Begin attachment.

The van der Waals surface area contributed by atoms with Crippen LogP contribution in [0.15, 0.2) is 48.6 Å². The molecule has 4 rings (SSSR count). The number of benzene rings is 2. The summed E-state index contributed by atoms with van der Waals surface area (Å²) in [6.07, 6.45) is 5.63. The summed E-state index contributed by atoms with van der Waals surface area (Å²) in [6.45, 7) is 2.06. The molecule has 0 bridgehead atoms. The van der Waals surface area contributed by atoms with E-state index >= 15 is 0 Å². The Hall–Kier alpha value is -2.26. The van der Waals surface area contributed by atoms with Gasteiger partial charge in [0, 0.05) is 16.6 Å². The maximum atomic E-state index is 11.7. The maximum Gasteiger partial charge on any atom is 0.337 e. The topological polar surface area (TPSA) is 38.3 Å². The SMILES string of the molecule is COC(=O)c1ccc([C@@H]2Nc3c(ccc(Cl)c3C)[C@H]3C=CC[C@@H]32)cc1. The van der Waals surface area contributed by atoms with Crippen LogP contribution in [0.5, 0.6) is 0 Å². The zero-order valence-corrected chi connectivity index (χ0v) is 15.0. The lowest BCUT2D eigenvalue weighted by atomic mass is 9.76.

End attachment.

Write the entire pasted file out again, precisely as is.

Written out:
The van der Waals surface area contributed by atoms with Crippen LogP contribution in [0.15, 0.2) is 48.6 Å². The molecule has 4 rings (SSSR count). The number of benzene rings is 2. The summed E-state index contributed by atoms with van der Waals surface area (Å²) in [6.07, 6.45) is 5.63. The summed E-state index contributed by atoms with van der Waals surface area (Å²) in [6.45, 7) is 2.06. The molecule has 0 bridgehead atoms. The van der Waals surface area contributed by atoms with E-state index >= 15 is 0 Å². The Hall–Kier alpha value is -2.26. The van der Waals surface area contributed by atoms with Gasteiger partial charge in [0, 0.05) is 16.6 Å². The maximum atomic E-state index is 11.7. The maximum Gasteiger partial charge on any atom is 0.337 e. The topological polar surface area (TPSA) is 38.3 Å². The SMILES string of the molecule is COC(=O)c1ccc([C@@H]2Nc3c(ccc(Cl)c3C)[C@H]3C=CC[C@@H]32)cc1. The van der Waals surface area contributed by atoms with Crippen LogP contribution in [0.5, 0.6) is 0 Å². The zero-order valence-corrected chi connectivity index (χ0v) is 15.0. The lowest BCUT2D eigenvalue weighted by atomic mass is 9.76.